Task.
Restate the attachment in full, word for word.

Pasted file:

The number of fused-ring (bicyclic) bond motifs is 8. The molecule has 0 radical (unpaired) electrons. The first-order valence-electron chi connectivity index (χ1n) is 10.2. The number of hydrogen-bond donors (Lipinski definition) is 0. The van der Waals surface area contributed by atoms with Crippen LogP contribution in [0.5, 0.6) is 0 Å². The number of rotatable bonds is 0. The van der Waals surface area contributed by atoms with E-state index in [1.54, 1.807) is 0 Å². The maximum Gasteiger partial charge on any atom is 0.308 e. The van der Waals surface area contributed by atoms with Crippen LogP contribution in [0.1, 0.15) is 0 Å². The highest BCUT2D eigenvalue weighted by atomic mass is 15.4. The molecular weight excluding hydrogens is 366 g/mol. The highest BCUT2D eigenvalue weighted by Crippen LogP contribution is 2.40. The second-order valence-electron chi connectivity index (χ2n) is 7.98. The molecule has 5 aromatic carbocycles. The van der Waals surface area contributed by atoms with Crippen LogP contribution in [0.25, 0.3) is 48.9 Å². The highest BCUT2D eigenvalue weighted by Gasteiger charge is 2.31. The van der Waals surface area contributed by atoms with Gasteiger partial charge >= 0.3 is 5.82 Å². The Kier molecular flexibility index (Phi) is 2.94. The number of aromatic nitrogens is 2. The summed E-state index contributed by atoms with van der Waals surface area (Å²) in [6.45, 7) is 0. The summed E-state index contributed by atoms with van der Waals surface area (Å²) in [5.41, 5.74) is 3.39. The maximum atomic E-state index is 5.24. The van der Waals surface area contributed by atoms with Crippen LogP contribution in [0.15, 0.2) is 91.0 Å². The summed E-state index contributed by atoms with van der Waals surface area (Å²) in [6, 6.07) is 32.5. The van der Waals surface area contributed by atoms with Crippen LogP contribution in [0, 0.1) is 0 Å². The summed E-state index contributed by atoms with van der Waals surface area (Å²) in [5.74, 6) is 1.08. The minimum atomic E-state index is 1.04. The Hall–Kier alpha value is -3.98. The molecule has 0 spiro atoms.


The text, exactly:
The number of fused-ring (bicyclic) bond motifs is 8. The molecule has 0 radical (unpaired) electrons. The first-order valence-electron chi connectivity index (χ1n) is 10.2. The number of hydrogen-bond donors (Lipinski definition) is 0. The van der Waals surface area contributed by atoms with Crippen LogP contribution in [0.5, 0.6) is 0 Å². The number of rotatable bonds is 0. The van der Waals surface area contributed by atoms with E-state index in [1.54, 1.807) is 0 Å². The maximum Gasteiger partial charge on any atom is 0.308 e. The van der Waals surface area contributed by atoms with Crippen LogP contribution in [0.1, 0.15) is 0 Å². The highest BCUT2D eigenvalue weighted by atomic mass is 15.4. The molecular weight excluding hydrogens is 366 g/mol. The highest BCUT2D eigenvalue weighted by Crippen LogP contribution is 2.40. The second-order valence-electron chi connectivity index (χ2n) is 7.98. The molecule has 5 aromatic carbocycles. The van der Waals surface area contributed by atoms with Crippen LogP contribution in [0.25, 0.3) is 48.9 Å². The highest BCUT2D eigenvalue weighted by Gasteiger charge is 2.31. The van der Waals surface area contributed by atoms with Gasteiger partial charge >= 0.3 is 5.82 Å². The Kier molecular flexibility index (Phi) is 2.94. The number of aromatic nitrogens is 2. The summed E-state index contributed by atoms with van der Waals surface area (Å²) in [6.45, 7) is 0. The summed E-state index contributed by atoms with van der Waals surface area (Å²) in [5.41, 5.74) is 3.39. The maximum atomic E-state index is 5.24. The van der Waals surface area contributed by atoms with Crippen LogP contribution in [0.15, 0.2) is 91.0 Å². The summed E-state index contributed by atoms with van der Waals surface area (Å²) in [6, 6.07) is 32.5. The van der Waals surface area contributed by atoms with Crippen LogP contribution in [0, 0.1) is 0 Å². The summed E-state index contributed by atoms with van der Waals surface area (Å²) in [5.74, 6) is 1.08. The minimum atomic E-state index is 1.04. The Hall–Kier alpha value is -3.98. The molecule has 0 spiro atoms.